From holding a multi year residency at London’s late nightclub The End, to successfully running the esteemed Viva music label, there isn’t much that Steve Lawler hasn’t accomplished. With such a wealth of experience it’s no wonder he’s become one the industry’s most respected heavyweights, so we wanted to get the low down. We caught up with Steve for a little chinwag at this years Winter Social festival.
WWD: Thanks for taking the time to sit down with us Steve! We saw you here last year and you smashed it as always. How does the social festival stack up compared to other festivals you played at?
SL: What makes this a little bit different from other festivals is that this is centred around just two stages and it’s inside, so it’s more like a warehouse party than a festival but it’s because of the size that I suppose they call it a festival. But yeah I know when Nic booked me last year he said do you want to play the second room or do you want to play the main room and I was like main room of course, and he said yeah but the second room still holds 3500 people and I went I’ll play the second room. I just feel that for me personally I can get more of a sort of intimate feeling in that room than the bigger one. You know a lot of festivals have several arenas and it’s outside, it’s raining, it’s cold and all these things and that’s generally what you think when you mention festivals, so this is different for that reason. And Nic curates an amazing line-up, you know from being someone that runs a night – Warriors – when you act as a promoter I can tell you now curating a line-up is no easy task, so yeah my hat off to him.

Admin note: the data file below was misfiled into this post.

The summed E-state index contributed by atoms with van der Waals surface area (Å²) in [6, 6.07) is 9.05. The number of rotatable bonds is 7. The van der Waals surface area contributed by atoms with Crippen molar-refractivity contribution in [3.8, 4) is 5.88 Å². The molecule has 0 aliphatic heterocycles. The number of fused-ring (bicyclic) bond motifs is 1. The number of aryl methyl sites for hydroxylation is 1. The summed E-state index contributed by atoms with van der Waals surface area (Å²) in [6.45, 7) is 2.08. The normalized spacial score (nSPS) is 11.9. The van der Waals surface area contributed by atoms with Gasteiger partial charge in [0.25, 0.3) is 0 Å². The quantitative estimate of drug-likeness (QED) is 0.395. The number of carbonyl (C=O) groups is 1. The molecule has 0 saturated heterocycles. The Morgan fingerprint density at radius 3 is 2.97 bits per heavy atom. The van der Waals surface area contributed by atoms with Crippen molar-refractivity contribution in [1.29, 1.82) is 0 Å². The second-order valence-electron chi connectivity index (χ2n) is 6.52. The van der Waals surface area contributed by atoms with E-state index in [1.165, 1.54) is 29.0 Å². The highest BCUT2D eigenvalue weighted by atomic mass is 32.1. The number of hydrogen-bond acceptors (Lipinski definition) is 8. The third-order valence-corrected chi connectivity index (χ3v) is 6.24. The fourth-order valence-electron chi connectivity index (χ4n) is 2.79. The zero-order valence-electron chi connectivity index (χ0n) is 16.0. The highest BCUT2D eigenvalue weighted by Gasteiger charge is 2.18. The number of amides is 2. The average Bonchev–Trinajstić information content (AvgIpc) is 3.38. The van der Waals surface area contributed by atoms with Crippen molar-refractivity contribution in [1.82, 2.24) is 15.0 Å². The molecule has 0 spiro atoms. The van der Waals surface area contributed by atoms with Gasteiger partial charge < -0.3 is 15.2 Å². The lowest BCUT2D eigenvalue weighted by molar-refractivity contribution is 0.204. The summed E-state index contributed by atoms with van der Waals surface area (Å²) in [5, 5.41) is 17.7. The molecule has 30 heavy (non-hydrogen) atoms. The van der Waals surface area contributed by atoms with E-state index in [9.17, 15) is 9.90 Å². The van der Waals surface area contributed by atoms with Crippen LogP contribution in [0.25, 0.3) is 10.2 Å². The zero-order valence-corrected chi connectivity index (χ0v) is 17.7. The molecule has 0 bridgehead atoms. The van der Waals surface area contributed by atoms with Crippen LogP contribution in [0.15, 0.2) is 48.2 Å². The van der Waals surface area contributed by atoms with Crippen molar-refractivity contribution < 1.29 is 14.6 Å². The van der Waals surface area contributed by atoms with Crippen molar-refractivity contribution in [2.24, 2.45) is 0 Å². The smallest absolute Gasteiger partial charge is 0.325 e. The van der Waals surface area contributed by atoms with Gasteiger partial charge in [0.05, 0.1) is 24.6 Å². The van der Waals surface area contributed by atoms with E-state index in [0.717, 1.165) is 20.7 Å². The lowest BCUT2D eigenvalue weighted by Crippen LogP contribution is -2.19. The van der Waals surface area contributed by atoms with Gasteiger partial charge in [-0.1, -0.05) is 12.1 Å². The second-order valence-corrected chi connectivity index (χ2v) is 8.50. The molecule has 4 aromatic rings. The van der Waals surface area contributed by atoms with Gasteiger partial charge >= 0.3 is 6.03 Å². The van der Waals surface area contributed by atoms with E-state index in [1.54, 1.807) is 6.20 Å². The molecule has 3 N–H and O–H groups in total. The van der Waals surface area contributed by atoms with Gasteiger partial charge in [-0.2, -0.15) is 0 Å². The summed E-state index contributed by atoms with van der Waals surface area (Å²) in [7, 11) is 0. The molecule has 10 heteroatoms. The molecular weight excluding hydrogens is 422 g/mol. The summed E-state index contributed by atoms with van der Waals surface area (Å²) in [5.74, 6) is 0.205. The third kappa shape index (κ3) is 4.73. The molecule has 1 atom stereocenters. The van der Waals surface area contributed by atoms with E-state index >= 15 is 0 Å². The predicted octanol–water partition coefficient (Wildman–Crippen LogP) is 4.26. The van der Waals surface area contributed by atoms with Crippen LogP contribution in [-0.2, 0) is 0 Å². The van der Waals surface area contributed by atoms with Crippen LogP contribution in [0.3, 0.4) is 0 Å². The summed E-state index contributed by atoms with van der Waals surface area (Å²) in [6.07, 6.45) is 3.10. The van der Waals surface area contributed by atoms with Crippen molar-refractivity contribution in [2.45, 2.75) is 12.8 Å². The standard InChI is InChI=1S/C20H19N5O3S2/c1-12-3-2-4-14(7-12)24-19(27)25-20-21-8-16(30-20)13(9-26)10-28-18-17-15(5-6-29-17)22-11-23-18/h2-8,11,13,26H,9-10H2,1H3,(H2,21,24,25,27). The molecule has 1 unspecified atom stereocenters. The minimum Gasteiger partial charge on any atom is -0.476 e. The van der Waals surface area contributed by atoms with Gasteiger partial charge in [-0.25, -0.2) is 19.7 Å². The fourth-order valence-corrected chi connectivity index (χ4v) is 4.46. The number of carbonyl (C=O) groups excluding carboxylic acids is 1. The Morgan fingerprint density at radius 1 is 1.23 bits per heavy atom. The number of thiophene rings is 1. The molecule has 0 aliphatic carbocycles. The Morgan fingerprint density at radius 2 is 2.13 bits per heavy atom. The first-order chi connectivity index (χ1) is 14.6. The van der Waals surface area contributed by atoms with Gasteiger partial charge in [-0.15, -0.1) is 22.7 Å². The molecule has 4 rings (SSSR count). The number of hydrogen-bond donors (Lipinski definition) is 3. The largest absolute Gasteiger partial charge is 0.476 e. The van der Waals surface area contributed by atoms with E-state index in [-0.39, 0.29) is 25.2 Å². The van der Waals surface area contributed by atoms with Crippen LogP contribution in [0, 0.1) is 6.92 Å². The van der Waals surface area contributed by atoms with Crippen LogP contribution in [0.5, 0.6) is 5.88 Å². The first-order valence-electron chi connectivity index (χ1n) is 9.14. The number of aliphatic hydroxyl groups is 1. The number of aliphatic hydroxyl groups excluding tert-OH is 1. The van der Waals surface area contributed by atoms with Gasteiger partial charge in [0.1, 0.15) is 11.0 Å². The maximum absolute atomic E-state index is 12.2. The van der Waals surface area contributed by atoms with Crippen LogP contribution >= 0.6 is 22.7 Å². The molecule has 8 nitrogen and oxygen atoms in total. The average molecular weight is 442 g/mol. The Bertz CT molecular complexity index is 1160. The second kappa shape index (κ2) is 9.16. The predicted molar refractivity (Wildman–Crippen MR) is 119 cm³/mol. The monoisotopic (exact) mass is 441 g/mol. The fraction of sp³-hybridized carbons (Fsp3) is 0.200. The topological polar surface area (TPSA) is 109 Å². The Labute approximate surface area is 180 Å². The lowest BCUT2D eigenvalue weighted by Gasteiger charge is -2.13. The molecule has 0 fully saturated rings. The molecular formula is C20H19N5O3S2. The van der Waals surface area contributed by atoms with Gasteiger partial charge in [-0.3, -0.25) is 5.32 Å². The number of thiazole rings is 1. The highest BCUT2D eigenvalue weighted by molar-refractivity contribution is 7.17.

WWD: They do indeed do a stellar job. We sat down with Do Not Sleep boss Darius Syrossian the other week and he said you two have got some tracks on the cards. Is there anything you can tell us about them?
SL: Yeah we spent a few days in the studio. We did the large sort of pack of the work, then we went away and Darius did some mixing to it and then I got back in the studio for a day and then we got together and finished them. One of the tracks is called ‘Back to the future’ and we kind of named it because obviously, me and Darius were really close, I played a hugely pivotal role in sort of forming his career, we had some issues, we both went separate ways and we’ve kind of reconnected and that is the future. I think the future is going to be a really bright thing. I think going through life you just have to sort of rise above certain things and we both did that and it’s been a really positive thing. And this record, this one track ‘Back to the future’ is phenomenal. Darius wrote the bassline, I’ll tell you all day long I didn’t touch the bass he did it and it is incredible. Most of the drums are from myself, but the bass phwoar it’s just the icing on the cake, it’s a really beautiful record. It’ll be my last track I play tonight.
WWD: Good stuff I’m excited to hear it. And would you say that reconnection is shown within the track?